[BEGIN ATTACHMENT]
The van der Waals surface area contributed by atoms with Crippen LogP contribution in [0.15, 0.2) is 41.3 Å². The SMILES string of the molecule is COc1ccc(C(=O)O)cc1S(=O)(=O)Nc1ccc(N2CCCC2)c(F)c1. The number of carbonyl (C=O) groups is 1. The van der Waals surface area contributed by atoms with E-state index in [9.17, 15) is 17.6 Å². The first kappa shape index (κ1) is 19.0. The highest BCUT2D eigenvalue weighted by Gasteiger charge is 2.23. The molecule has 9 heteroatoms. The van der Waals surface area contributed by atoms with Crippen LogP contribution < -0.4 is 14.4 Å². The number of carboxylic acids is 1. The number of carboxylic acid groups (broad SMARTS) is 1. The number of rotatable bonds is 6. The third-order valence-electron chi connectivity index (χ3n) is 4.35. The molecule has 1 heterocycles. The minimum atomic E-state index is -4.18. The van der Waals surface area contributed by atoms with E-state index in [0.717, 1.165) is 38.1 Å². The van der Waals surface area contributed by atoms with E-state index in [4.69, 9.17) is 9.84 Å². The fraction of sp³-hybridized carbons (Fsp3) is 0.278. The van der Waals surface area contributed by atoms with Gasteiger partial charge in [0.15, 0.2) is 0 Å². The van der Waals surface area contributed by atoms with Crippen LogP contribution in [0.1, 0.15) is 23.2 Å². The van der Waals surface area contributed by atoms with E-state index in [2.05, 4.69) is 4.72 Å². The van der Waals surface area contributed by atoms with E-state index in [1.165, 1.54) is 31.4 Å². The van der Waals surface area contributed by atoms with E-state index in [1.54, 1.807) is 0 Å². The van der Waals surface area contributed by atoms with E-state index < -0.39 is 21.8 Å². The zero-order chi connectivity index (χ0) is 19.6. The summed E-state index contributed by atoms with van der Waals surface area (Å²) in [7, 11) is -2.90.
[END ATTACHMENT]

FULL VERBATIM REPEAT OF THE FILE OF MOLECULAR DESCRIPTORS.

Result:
The van der Waals surface area contributed by atoms with Crippen LogP contribution in [0.15, 0.2) is 41.3 Å². The SMILES string of the molecule is COc1ccc(C(=O)O)cc1S(=O)(=O)Nc1ccc(N2CCCC2)c(F)c1. The number of carbonyl (C=O) groups is 1. The van der Waals surface area contributed by atoms with E-state index in [9.17, 15) is 17.6 Å². The first kappa shape index (κ1) is 19.0. The highest BCUT2D eigenvalue weighted by Gasteiger charge is 2.23. The molecule has 9 heteroatoms. The van der Waals surface area contributed by atoms with Crippen LogP contribution < -0.4 is 14.4 Å². The number of carboxylic acids is 1. The number of carboxylic acid groups (broad SMARTS) is 1. The number of rotatable bonds is 6. The third-order valence-electron chi connectivity index (χ3n) is 4.35. The molecule has 1 heterocycles. The minimum atomic E-state index is -4.18. The van der Waals surface area contributed by atoms with E-state index in [0.717, 1.165) is 38.1 Å². The van der Waals surface area contributed by atoms with E-state index in [4.69, 9.17) is 9.84 Å². The fraction of sp³-hybridized carbons (Fsp3) is 0.278. The van der Waals surface area contributed by atoms with Gasteiger partial charge in [0.15, 0.2) is 0 Å². The van der Waals surface area contributed by atoms with Crippen LogP contribution in [0.1, 0.15) is 23.2 Å². The van der Waals surface area contributed by atoms with E-state index in [2.05, 4.69) is 4.72 Å². The van der Waals surface area contributed by atoms with E-state index in [1.165, 1.54) is 31.4 Å². The van der Waals surface area contributed by atoms with E-state index in [1.54, 1.807) is 0 Å². The van der Waals surface area contributed by atoms with E-state index < -0.39 is 21.8 Å². The zero-order chi connectivity index (χ0) is 19.6. The summed E-state index contributed by atoms with van der Waals surface area (Å²) in [7, 11) is -2.90.